From OrthodoxWiki
Jump to: navigation, search

Laicization, also defrocking, is an action within the Orthodox Church whereby the rights are removed of members of the clergy to exercise the functions of their offices. In the process of laicization, or defrocking, the status of ordination is completely removed. All sacred actions, beginning from the time of laicization, of a former cleric are normally considered invalid.

Laicization may come as a result of a personal request for removal from the Holy Orders, or as an ecclesiastical punishment. In the first case, very often, the cleric may ask to be laicized in order to enter a second marriage after the divorce or the death of the spouse. In this case, the man remains in good standing with the Church as a layman but is no longer a member of the clergy.

According to canonical procedure, a member of the clergy, who is found guilty of violation of ecclesiastical discipline, can be suspended by the ruling bishop from exercising all clerical functions. If he disregards his suspension and continues to serve or does not repent of his actions, he may be permanently deposed from the Holy Orders. Such a forced laicization or removal from Holy Orders (defrocking) is a form of ecclesiastical punishment imposed in accordance with canonical procedures of those clergy who has been found guilty of an infringement of a sacred vow, unrepentant heresy, breaking of canon law, or violating ecclesiastical discipline. Strictly speaking, deposition can be appealed to the ecclesiastical court, but, in modern practice, the bishop's decision is usually final. Laicization proceedings of hierarchs is normally conducted by an ecclesiastical court of hierarchs.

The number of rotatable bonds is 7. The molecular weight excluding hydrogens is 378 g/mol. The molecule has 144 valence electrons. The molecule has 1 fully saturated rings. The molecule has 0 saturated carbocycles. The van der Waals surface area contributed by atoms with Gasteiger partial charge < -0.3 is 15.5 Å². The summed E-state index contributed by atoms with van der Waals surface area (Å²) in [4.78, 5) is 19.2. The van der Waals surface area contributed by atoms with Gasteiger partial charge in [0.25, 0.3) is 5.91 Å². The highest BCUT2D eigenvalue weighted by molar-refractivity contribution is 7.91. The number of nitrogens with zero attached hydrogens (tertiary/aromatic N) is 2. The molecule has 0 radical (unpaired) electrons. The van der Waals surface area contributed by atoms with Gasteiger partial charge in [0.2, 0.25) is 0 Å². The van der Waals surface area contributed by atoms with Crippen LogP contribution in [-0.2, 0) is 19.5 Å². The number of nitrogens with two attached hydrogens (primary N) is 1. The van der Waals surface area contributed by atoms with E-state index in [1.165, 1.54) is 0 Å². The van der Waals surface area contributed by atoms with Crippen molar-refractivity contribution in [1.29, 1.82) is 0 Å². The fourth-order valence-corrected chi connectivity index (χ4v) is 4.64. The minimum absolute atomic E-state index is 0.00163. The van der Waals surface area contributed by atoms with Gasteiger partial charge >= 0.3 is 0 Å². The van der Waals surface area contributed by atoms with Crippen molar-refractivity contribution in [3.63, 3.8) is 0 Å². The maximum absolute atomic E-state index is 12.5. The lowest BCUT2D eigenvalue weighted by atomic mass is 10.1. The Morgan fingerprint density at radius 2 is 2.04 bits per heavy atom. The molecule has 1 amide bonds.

Laicization as an ecclesiastical punishment may carry with it excommunication, that is placing the former cleric 'out of communion' from the church for a certain period, or indefinitely, but still a member of the church, or with the anathema, that is expulsion from the church. Such actions are usually imposed by the decision of a synod of bishops or a ecclesiastical court. In such cases, this not only defrocks the former cleric but also banishes him from entering an Orthodox church, receiving the Eucharist and other sacraments, or being blessed by a priest.


External link